Nonfiction > James Ford Rhodes > History of the Civil War, 1861–1865 > Page 86
James Ford Rhodes (1848–1927).  History of the Civil War, 1861–1865  1917.
Page 86
was the man for the place. The appointment was acceptable to Seward and Chase, to Congress and to the country, for Stanton had gained the confidence of all by his sturdy patriotism when a member of Buchanan’s cabinet; it proved as admirable a choice as Cameron’s was unfortunate. Stanton made a great war minister, bringing to his task an indomitable spirit, overpowering energy and hatred of all sorts of corruption. 1  2
  “I feel that one clear victory at home,” wrote Adams to Seward on January 10, 1862, “might perhaps save us a foreign war.” Soon after his letter reached Washington, his wish was gratified.  3
  Commanding two important gateways to the southwestern part of the Confederacy were Fort Henry on the Tennessee river and Fort Donelson on the Cumberland, the two rivers here being but eleven miles apart. Flag-officer Foote and General Ulysses S. Grant thought the capture of Henry feasible, and asked Halleck, the commander of the Department with headquarters in St. Louis, for permission to make the attempt. This was given by telegraph on January 30, and, two days later, detailed instructions were sent by post to Grant. Next day he and Foote started from Cairo with four iron-clad and three wooden gunboats and a number of transports carrying the advance troops of the expedition. Four days later Foote poured into Fort Henry a destructive fire which, though responded to with “unabated activity,” resulted in the Confederate flag being hauled down after an hour and a quarter’s “very severe and closely contested action.” The coöperation of the Army in the attack was “prevented by the excessively muddy roads and high stage of water.” 2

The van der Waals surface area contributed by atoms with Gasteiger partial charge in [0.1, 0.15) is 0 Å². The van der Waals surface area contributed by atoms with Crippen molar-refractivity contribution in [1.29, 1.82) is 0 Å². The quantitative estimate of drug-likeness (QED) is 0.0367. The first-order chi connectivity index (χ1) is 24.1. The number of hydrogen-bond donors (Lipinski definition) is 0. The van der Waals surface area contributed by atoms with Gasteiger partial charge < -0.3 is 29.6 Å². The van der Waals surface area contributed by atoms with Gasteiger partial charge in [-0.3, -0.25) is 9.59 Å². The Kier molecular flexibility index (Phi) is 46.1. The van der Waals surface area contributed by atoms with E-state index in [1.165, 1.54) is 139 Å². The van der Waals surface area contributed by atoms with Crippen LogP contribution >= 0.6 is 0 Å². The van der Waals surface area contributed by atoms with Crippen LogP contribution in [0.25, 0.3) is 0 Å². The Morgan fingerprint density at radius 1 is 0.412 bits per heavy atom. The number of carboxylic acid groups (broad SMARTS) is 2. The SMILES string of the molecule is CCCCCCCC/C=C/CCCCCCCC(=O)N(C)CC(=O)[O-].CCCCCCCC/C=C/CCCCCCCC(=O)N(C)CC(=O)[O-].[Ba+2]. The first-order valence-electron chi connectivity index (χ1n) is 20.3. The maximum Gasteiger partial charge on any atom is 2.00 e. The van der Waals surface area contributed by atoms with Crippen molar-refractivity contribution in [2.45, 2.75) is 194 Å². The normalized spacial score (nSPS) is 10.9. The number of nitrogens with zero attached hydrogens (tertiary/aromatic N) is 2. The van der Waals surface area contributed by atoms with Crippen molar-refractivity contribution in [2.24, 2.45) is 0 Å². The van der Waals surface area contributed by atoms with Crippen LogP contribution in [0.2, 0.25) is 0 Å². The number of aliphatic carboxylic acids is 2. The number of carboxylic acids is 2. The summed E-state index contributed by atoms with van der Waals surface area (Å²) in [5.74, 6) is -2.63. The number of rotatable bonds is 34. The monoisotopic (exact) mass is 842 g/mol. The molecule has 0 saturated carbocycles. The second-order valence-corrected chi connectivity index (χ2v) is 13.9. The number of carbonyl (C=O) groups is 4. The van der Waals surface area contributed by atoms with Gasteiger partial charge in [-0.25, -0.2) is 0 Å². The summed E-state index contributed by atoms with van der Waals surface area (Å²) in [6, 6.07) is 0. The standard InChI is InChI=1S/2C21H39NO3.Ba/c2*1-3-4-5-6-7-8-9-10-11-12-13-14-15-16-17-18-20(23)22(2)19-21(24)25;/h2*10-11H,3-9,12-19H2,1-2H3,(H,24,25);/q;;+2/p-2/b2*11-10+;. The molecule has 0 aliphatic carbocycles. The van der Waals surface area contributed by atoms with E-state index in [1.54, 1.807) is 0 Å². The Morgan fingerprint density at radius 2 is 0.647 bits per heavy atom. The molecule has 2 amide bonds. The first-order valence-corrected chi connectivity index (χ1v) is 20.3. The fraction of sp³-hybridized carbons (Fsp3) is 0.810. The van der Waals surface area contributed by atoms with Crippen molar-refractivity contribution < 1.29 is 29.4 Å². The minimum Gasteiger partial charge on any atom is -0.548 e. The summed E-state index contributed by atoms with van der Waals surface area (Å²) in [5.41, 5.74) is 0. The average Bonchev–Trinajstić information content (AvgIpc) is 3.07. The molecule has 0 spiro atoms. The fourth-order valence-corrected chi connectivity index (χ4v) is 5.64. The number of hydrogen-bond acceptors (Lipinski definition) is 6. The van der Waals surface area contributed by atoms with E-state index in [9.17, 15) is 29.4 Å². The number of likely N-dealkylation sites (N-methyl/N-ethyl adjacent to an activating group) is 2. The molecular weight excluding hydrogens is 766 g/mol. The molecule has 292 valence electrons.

Note 1. III; V, 179; N. & H.; Warden; Forbes, I; M. B. Field; Gorham I; Horace White, 172; Welles’s Diary, I, 127. [back]
Note 2. Foote’s report, O. R., VII, 123. [back]


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